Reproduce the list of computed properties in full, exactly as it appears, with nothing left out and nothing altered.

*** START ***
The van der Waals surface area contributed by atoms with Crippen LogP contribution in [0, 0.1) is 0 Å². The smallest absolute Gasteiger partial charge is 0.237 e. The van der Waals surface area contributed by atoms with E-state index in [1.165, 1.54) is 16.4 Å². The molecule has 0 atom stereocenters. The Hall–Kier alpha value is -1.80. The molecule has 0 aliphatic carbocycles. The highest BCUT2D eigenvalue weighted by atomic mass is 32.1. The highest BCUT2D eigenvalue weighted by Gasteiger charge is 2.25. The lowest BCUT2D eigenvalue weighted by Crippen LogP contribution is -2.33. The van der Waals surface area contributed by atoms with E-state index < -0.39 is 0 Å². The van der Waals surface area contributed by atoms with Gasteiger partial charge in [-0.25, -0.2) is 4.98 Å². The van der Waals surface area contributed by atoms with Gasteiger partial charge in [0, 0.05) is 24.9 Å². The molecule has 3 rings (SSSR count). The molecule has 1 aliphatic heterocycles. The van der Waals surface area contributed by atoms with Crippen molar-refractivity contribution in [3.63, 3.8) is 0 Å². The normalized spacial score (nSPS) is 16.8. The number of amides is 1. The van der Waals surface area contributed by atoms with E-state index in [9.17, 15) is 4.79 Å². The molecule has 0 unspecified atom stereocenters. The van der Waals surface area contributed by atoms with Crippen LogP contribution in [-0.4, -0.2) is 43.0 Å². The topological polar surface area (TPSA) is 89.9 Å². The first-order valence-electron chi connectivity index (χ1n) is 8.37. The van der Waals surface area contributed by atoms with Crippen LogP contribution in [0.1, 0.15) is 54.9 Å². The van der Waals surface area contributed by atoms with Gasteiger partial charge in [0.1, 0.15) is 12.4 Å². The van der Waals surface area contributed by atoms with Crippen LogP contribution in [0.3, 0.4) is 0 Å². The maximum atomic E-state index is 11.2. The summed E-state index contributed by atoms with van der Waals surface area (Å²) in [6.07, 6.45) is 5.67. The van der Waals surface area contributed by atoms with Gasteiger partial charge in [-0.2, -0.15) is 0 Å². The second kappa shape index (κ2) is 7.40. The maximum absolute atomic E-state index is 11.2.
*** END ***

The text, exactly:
The van der Waals surface area contributed by atoms with Crippen LogP contribution in [0, 0.1) is 0 Å². The smallest absolute Gasteiger partial charge is 0.237 e. The van der Waals surface area contributed by atoms with E-state index in [1.165, 1.54) is 16.4 Å². The molecule has 0 atom stereocenters. The Hall–Kier alpha value is -1.80. The molecule has 0 aliphatic carbocycles. The highest BCUT2D eigenvalue weighted by atomic mass is 32.1. The highest BCUT2D eigenvalue weighted by Gasteiger charge is 2.25. The lowest BCUT2D eigenvalue weighted by Crippen LogP contribution is -2.33. The van der Waals surface area contributed by atoms with E-state index < -0.39 is 0 Å². The van der Waals surface area contributed by atoms with Gasteiger partial charge in [-0.25, -0.2) is 4.98 Å². The van der Waals surface area contributed by atoms with Gasteiger partial charge in [0, 0.05) is 24.9 Å². The molecule has 3 rings (SSSR count). The molecule has 1 aliphatic heterocycles. The van der Waals surface area contributed by atoms with Crippen molar-refractivity contribution in [3.63, 3.8) is 0 Å². The normalized spacial score (nSPS) is 16.8. The number of amides is 1. The van der Waals surface area contributed by atoms with E-state index in [9.17, 15) is 4.79 Å². The molecule has 0 unspecified atom stereocenters. The van der Waals surface area contributed by atoms with Crippen LogP contribution in [-0.4, -0.2) is 43.0 Å². The topological polar surface area (TPSA) is 89.9 Å². The first-order valence-electron chi connectivity index (χ1n) is 8.37. The van der Waals surface area contributed by atoms with Crippen LogP contribution in [0.1, 0.15) is 54.9 Å². The van der Waals surface area contributed by atoms with Gasteiger partial charge in [0.1, 0.15) is 12.4 Å². The van der Waals surface area contributed by atoms with Crippen LogP contribution in [0.3, 0.4) is 0 Å². The maximum atomic E-state index is 11.2. The summed E-state index contributed by atoms with van der Waals surface area (Å²) in [6.07, 6.45) is 5.67. The van der Waals surface area contributed by atoms with Gasteiger partial charge in [-0.2, -0.15) is 0 Å². The second kappa shape index (κ2) is 7.40. The maximum absolute atomic E-state index is 11.2.